86. Last Word: End of The Season, Honoring Forrest and MATA's Coming Campaign -

It’s over. No Game 7 for the Grizz and the off-season begins. Spurs advance after beating the Grizz at the Forum Thursday 103 – 96. But in the process, the Grizz created a chapter in Memphis basketball lore where it is about more than winning on the court.

87. Last Word: Election Day, Game 6 and School Vouchers Get Rolled -

Intermission in the NBA playoffs as tipoff of Game 6 approaches Thursday evening at the Forum. Look at all of the clouds as the lights dimming and letting you know it’s time to take your seats for the show that is reigniting the local passion for basketball.

88. RegionSmart Summit Seeks to Increase Economic Vitality in the Mid-South -

More than 300 community leaders and officials will be on hand for the second annual RegionSmart Summit, which will be held Thursday, April 27, at the Halloran Centre for Performing Arts & Education.

89. At Least Global Warming May Get Americans Off the Couch More -

WASHINGTON (AP) – Global warming's milder winters will likely nudge Americans off the couch more in the future, a rare, small benefit of climate change, a new study finds.

With less chilly winters, Americans will be more likely to get outdoors, increasing their physical activity by as much as 2.5 percent by the end of the century, according to a new study in Monday's edition of the journal Nature Human Behaviour . Places like North Dakota, Minnesota and Maine are likely to see the most dramatic increases, usually the result of more walking.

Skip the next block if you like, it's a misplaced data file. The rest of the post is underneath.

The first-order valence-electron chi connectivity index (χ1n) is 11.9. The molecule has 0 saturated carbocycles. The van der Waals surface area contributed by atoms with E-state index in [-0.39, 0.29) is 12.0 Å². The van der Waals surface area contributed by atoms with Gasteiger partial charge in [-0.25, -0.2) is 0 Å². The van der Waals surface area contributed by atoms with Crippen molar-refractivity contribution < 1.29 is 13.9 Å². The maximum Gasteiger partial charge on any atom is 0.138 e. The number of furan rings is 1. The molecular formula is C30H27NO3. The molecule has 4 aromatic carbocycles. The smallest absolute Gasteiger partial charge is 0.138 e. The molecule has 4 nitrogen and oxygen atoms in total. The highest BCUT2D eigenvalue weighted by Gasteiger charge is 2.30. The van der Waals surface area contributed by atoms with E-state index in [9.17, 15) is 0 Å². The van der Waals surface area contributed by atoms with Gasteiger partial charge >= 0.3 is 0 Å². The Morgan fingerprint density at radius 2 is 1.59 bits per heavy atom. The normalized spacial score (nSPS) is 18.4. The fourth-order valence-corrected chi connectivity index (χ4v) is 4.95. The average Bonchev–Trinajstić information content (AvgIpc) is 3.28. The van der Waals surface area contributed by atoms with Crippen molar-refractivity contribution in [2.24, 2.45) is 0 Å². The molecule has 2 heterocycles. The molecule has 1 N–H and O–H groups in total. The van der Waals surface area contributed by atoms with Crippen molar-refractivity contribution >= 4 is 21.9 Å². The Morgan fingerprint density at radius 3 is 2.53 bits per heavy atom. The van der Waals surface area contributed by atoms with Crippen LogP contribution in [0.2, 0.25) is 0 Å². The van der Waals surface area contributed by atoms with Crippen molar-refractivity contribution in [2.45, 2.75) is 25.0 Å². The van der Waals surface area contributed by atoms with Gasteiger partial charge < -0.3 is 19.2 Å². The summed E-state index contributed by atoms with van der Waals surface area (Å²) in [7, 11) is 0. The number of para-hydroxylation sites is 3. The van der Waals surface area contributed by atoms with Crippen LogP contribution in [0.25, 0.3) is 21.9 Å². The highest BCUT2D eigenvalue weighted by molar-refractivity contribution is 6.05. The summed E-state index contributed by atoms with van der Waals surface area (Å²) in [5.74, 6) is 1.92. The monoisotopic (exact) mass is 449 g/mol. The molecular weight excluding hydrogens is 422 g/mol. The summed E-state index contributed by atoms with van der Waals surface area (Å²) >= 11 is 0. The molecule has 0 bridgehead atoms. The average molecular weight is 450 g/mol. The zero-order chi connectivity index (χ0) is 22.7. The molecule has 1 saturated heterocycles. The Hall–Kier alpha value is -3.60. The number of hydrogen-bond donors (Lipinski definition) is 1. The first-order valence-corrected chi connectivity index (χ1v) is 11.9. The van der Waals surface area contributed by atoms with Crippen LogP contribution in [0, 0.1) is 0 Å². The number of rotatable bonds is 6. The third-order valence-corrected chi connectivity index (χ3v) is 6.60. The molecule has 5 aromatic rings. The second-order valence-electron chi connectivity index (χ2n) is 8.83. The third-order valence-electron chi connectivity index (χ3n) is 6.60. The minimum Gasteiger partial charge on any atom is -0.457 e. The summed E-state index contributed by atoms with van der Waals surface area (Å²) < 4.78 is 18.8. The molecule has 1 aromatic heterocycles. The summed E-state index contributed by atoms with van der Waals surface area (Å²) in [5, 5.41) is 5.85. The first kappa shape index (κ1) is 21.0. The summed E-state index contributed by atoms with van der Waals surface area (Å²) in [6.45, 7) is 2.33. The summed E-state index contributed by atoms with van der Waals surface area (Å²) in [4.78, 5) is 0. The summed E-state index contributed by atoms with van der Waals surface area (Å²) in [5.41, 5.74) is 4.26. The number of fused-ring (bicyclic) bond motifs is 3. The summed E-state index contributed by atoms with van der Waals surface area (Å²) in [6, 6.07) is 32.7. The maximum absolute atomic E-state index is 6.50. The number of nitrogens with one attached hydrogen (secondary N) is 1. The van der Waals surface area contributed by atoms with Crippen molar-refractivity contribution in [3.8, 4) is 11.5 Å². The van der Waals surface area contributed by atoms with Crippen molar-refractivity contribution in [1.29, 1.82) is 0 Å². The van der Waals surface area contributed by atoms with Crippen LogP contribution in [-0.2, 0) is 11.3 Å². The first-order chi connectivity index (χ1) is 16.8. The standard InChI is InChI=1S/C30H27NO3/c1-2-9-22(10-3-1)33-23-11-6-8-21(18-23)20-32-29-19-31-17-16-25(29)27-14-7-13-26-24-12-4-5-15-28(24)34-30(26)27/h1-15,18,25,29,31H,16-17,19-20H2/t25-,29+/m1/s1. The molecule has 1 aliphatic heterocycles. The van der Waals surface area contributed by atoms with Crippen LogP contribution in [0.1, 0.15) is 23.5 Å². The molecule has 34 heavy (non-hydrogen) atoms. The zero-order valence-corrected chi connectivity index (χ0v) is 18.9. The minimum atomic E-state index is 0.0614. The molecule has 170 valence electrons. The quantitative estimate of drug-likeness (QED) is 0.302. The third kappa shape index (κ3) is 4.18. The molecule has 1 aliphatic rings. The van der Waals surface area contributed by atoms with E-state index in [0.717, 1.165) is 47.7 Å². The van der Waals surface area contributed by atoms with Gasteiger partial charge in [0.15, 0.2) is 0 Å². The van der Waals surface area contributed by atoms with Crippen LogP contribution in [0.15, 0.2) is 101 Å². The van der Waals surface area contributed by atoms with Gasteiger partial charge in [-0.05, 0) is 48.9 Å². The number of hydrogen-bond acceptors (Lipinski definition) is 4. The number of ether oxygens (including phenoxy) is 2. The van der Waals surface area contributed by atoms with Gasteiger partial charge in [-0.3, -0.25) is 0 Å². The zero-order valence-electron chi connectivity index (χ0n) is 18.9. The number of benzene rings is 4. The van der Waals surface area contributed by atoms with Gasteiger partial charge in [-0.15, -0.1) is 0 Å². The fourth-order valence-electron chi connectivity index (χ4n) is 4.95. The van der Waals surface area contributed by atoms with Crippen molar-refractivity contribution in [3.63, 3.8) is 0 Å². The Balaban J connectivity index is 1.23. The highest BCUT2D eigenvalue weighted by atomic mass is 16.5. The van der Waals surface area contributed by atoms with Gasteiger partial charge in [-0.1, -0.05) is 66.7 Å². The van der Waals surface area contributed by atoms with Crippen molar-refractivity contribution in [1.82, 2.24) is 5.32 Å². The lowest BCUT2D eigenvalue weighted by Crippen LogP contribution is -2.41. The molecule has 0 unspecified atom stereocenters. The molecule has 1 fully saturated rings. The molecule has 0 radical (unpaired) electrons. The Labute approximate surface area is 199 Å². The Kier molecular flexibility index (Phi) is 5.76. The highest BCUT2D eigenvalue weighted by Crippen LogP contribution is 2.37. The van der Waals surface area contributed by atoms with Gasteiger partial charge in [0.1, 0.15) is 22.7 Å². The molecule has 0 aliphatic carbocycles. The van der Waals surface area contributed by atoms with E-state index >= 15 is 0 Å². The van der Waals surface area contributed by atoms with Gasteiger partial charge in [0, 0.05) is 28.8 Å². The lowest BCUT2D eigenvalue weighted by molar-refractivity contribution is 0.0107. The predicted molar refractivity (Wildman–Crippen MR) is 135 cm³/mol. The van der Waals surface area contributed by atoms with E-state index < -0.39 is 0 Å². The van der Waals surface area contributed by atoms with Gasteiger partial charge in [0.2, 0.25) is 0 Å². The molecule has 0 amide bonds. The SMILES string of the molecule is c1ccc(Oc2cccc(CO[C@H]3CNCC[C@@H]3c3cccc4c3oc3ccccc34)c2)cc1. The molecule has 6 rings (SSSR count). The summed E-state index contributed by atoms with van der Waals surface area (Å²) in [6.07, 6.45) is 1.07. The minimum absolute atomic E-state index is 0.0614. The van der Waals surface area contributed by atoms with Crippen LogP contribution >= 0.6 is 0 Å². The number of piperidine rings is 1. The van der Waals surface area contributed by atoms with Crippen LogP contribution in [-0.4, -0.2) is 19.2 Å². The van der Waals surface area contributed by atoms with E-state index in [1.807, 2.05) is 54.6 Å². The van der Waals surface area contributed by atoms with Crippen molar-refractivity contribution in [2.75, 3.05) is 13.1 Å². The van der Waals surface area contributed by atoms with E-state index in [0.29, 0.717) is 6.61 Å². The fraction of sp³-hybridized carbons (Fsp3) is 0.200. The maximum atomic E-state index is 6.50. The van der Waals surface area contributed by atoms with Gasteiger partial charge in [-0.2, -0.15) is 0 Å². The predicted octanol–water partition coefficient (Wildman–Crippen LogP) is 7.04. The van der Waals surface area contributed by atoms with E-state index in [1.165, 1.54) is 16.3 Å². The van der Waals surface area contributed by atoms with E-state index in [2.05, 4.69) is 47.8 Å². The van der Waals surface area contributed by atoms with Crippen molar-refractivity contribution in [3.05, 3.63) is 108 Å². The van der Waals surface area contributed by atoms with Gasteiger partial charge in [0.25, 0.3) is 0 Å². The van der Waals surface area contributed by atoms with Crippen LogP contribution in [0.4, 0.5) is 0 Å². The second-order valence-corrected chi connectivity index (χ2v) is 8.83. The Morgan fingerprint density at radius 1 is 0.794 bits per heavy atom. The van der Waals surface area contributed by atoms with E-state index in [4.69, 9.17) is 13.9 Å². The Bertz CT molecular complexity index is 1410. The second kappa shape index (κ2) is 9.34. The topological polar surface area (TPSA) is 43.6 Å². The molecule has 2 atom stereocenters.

90. UTHSC Leads Diabetes-Focused Study -

Working with a coalition of Memphis-area primary care doctors, the University of Tennessee Health Science Center is gearing up for a program that tests a novel idea for helping African-American adults diagnosed with diabetes better manage their disease.

91. Last Word: Two Science Marches, Bill Lee Kicks Off and Andrew Young on Ben Hooks -

Rainy Sunday in the city with ponchoed partisans of the Porter-Leath Ragin' Cajun gathering and Africa in April overlapping from the riverfront to Danny Thomas Boulevard. In Germantown, it was a soggy but colorful 5k for the Germantown Municipal School District with shades of blue, orange and of course pink, or was it red?, at different parts of the run.